The dollar recouped some of its overnight losses on Tuesday, while Asian shares slipped as investors shrugged off upbeat U.S. home sale data and took light profits on recent rallies.
Financial bookmakers expected shares in Europe to open lower while U.S. equity futures were down 0.2 percent.
The dollar recovered ground as investors in Asia grew more cautious ahead of a string of U.S. economic data this week and the start of the Christmas shopping season on Friday after the U.S. Thanksgiving holiday, which will be a key test of consumer confidence.
The dollar gained 0.3 percent against a basket of major currencies after falling in New York where the market took comments by a senior U.S. Federal Reserve official on Sunday as further evidence the central bank would maintain its very low interest rate policy for some time.
Trading at 75.272, the dollar index was above a 15-month low at 74.679 reached last week.
Dealers in Tokyo said some investors were closing dollar short-positions ahead of the Thanksgiving holiday.
Asian shares slid, despite a solid performance on Wall Street after data showed existing home sales reached their highest level in two-and-a-half years, as profit taking set in.
The Shanghai market was worst hit with the dollar-denominated B-share index plunging more than 8 percent by mid-afternoon as investors gave up on hopes for government measures to support the market.
Such speculation, including one that China might merge B shares with an international board being set up for foreign firms to list in Shanghai, had sparked a near 20 percent market rally earlier this month.
The MSCI index of Asia Pacific stocks traded outside Japan fell 0.6 percent but it has already rallied 66 percent this year, leading some investors to question whether data is strong enough to justify further gains at this stage.
I think everyone has been waiting for a downturn for so long and it hasn't come. There's a bit of nervousness out there, you've got gold at record levels, said Martin Angel, a dealer at Patersons Securities in Australia, where shares slid 0.7 percent.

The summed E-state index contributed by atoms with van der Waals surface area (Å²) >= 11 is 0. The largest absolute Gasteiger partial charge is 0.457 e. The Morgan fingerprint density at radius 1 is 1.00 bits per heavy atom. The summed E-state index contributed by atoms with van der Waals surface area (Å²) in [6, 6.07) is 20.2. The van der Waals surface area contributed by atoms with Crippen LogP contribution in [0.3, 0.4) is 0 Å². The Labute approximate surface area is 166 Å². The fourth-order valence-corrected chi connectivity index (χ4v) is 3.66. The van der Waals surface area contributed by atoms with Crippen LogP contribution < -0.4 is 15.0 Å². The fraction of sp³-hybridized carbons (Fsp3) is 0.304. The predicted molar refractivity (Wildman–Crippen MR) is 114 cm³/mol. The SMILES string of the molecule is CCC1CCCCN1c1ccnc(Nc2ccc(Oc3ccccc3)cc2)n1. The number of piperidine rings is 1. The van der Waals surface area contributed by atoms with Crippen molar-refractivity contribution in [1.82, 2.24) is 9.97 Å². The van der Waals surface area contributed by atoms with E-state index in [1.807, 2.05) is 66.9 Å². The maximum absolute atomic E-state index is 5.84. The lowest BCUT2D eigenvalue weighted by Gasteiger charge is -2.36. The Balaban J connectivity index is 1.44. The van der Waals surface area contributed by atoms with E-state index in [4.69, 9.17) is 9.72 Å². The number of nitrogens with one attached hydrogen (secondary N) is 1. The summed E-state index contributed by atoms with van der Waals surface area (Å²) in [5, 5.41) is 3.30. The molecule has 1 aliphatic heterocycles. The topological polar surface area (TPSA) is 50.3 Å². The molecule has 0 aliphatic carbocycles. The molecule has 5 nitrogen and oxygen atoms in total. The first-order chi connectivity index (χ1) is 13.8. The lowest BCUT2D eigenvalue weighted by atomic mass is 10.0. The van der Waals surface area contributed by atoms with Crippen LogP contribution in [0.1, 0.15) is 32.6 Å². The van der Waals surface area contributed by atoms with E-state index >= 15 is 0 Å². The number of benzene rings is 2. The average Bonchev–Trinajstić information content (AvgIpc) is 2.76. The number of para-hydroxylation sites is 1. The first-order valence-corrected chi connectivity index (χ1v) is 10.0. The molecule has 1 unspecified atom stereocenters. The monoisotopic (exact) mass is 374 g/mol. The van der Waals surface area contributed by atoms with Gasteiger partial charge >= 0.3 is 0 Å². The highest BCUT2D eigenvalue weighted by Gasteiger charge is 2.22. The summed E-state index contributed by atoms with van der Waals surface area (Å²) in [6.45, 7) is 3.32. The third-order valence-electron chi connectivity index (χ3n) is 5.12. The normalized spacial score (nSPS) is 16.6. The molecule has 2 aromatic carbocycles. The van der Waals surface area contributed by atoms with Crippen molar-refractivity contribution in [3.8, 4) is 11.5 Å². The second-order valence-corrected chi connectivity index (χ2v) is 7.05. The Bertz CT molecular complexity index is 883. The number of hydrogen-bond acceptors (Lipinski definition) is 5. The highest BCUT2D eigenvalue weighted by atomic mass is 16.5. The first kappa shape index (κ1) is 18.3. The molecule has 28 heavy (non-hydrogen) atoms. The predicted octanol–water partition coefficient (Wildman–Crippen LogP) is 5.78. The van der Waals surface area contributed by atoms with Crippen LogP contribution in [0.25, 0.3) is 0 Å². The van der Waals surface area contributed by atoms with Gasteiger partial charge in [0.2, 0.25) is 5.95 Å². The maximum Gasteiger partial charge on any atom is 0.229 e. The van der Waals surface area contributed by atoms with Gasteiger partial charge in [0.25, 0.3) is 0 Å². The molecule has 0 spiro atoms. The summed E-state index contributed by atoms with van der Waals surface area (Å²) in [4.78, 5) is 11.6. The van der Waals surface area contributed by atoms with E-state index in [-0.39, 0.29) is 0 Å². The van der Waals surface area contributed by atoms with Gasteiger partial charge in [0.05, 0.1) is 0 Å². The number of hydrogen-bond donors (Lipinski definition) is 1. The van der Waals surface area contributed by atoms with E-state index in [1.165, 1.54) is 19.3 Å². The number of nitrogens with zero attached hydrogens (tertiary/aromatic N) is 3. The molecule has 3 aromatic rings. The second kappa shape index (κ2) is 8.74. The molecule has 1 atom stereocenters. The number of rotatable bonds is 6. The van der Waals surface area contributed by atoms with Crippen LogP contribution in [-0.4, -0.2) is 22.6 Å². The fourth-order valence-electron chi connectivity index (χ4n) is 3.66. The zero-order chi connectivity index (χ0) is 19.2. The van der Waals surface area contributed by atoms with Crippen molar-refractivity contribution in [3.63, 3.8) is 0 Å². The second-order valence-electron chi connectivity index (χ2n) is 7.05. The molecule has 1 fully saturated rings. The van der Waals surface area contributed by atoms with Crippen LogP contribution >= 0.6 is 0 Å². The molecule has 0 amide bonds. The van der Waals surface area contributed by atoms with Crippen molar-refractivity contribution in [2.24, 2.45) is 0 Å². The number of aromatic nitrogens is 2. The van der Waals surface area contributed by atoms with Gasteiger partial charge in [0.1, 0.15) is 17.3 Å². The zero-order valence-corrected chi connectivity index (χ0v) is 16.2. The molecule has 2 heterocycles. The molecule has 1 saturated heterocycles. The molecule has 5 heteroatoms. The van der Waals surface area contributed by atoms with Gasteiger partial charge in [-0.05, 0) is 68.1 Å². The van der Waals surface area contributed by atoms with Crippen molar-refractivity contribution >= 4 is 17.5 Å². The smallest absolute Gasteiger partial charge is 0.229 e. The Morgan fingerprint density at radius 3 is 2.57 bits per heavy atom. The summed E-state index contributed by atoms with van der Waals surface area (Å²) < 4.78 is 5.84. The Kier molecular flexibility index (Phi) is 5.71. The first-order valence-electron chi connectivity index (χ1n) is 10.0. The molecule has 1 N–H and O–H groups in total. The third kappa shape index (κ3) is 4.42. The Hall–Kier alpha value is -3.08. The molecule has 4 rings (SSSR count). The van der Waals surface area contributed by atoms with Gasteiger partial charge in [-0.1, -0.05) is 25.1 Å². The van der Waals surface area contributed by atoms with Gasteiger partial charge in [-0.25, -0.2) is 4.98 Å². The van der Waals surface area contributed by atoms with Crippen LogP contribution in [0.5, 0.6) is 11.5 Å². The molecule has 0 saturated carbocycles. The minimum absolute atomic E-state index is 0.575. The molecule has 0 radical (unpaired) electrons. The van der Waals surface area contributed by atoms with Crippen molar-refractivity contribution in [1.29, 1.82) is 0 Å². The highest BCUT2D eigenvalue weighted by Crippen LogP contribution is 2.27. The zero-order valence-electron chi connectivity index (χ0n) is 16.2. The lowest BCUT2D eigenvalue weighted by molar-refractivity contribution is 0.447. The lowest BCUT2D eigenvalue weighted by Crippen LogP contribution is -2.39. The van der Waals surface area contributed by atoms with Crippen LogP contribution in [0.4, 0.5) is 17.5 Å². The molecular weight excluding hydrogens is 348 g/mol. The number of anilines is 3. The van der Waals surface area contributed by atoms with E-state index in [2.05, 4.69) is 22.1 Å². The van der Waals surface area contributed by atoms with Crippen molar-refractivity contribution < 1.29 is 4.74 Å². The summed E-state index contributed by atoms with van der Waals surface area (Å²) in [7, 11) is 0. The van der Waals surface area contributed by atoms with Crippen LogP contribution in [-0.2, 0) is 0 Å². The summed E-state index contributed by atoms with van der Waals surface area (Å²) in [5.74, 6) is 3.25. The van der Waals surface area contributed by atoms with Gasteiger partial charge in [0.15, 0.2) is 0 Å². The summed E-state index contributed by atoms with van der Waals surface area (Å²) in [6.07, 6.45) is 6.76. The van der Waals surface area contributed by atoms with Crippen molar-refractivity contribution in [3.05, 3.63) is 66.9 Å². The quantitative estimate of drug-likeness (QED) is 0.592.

Revised third-quarter U.S. GDP data and a U.S. consumer confidence report later on Tuesday will give more clues on the strength of the world's largest economy.
Sales at U.S. retailers on Friday after the holiday could yield vital clues to the recovery power of American consumers, whose spending accounts for more than two-thirds of the economy. They could also signal whether Asian exporters can expect a rush of late orders before Christmas.
The Thomson Reuters index of regional shares was virtually unchanged.
Shares in Japan fell 1 percent as a firm yen hit exporters shares and investors worried about the economy.
Japanese stocks show a striking divergence with their Asian peers. While the MSCI Asia Pacific ex-Japan is only just below a 14-month high and sitting on gains of nearly 70 percent this year, the MSCI Japan languishes at a seven-month low and is negative for the year.
Policy uncertainty is helping depress sentiment. Japanese Finance Minister Hirohisa Fujii said on Tuesday that demand was weak and fiscal policy alone could not revive it, putting pressure on the Bank of Japan to respond to deflation and fanning a policy dispute between the government and the central bank.
The Bank of Japan is asleep at the wheel as usual, banking minister Shizuka Kamei told reporters.
Japan Airlines was one of the biggest losers, tumbling 8.4 percent, hitting a record low at one point, on fears the struggling carrier could face bankruptcy.
As the dollar steadied, gold retreated to $1,166 an ounce as investors booked profits after the precious metal scaled a record high at $1,173.50 on Monday.
Traders, however, said sentiment remained bullish, underpinned by expected prolonged weakness in the dollar which makes bullion cheaper for holders of other currencies and boosts its appeal as an alternative asset.
Investors were also taking profits on the Australian dollar, which succumbed to a wave of profit taking from stellar gains before the year ends. A trader with a U.S. bank said hedge funds had been among the biggest sellers of the Aussie in recent days.
Oil prices were little changed at around $77.60 a barrel ahead of a weekly inventory report due later from the American Petroleum Institute.
The market is basically in a holding pattern, awaiting more data, said Peter McGuire, managing director of Commodity Warrants Australia.
(Additional reporting by Victoria Thieberger in MELBOURNE and Jennifer Tan in SINGAPORE; Editing by Kazunori Takada)
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